Siberia used to be a quiet land of snow and permafrost. Now, it's the center of buzz in the scientific community, thanks to the mysterious holes that have been appearing in the region.
The first hole was found in the Yamal Peninsula, which is aptly referred to as "the end of the world." It was believed to have a diameter of between 50 and 100 meters but after scientists examined the scene; the hole is now estimated to have a diameter of around 30 meters. Senior Researcher Andrey Plekhanov at the State Scientific Centre of Arctic Research said it was difficult to accurately calculate the diameter of the hole because it has a more oval shape than circular.
The Yamal Peninsula takes the spotlight again as the second hole is found again at "the end of the world" but this time it's a smaller one measuring around 15 meters. It sits just a few hundred kilometers away from the first hole, which was close to a gas extraction plant. It was for this reason that the first hole was also believed to be caused by a gas explosion.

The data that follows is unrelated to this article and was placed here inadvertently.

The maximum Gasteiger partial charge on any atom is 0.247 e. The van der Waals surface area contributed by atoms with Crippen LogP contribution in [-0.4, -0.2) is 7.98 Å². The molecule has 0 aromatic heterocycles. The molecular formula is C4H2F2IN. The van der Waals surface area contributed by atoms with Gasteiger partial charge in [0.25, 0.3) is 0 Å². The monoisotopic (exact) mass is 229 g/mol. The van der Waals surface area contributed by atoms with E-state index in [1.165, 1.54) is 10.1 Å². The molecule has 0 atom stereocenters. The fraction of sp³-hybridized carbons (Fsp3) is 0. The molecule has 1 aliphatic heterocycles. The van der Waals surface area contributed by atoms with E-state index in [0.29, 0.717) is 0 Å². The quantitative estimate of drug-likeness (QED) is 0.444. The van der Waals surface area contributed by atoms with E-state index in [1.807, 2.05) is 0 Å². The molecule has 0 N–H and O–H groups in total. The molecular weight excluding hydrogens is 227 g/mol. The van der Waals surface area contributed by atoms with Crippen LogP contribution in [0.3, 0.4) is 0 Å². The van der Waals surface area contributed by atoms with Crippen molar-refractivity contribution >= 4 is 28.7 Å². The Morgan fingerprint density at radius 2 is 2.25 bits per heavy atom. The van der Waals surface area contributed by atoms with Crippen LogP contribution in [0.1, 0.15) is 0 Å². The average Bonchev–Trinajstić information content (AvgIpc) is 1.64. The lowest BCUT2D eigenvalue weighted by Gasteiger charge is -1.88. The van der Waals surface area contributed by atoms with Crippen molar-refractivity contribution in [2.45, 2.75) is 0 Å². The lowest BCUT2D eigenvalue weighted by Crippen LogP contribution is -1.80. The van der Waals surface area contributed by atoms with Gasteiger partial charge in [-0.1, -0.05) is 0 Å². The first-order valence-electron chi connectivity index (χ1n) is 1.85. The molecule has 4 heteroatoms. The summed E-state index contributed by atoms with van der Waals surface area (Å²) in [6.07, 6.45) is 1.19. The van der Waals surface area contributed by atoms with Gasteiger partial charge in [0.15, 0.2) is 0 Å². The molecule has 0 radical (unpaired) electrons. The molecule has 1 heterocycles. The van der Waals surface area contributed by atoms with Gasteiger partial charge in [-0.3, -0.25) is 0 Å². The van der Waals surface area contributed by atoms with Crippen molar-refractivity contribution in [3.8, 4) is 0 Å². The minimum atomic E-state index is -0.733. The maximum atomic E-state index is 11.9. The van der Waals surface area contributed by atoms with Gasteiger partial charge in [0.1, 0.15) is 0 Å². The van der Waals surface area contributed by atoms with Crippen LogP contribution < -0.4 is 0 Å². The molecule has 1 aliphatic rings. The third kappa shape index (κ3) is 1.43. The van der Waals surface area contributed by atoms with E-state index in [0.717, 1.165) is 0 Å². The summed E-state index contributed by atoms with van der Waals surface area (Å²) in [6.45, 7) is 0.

Witness accounts are inaccurate because they don't tell the same thing. Some say the second hole was smoking just after it opened and was followed by a bright flash. Some say that a celestial body had fallen on the spot.
Chief scientist Marina Leibman of the Earth Cryosphere Institute does not want to make any assumptions, saying the holes have to be studied first. "Each new funnel provides additional information for scientists. It is necessary to be able to predict their occurrence," she adds.
As for the third hole, it was found east of Yamal in the Taymyr Peninsula. Because it is located along a pasturing route, it was local herders who accidentally discovered it when the group almost fell into the hole. Promptly, pictures were taken of the third hole and sent to the Norilsk Taimyr Explorers' Club.
So what caused these holes?
Scientists have nothing completely definite just yet but they have shot down theories involving UFOs and explosions. "We can say for sure that under the influence of internal processes there was an ejection in the permafrost. I want to stress that was not an explosion, but an ejection, so there was no heat released as it happened," explained Plekhanov after an expedition to the first hole.
The best theory that holds at the moment is that the holes are extreme versions of collapsed pingos. A pingo is a massive chunk of ice underground that leave holes in the ground when it melts.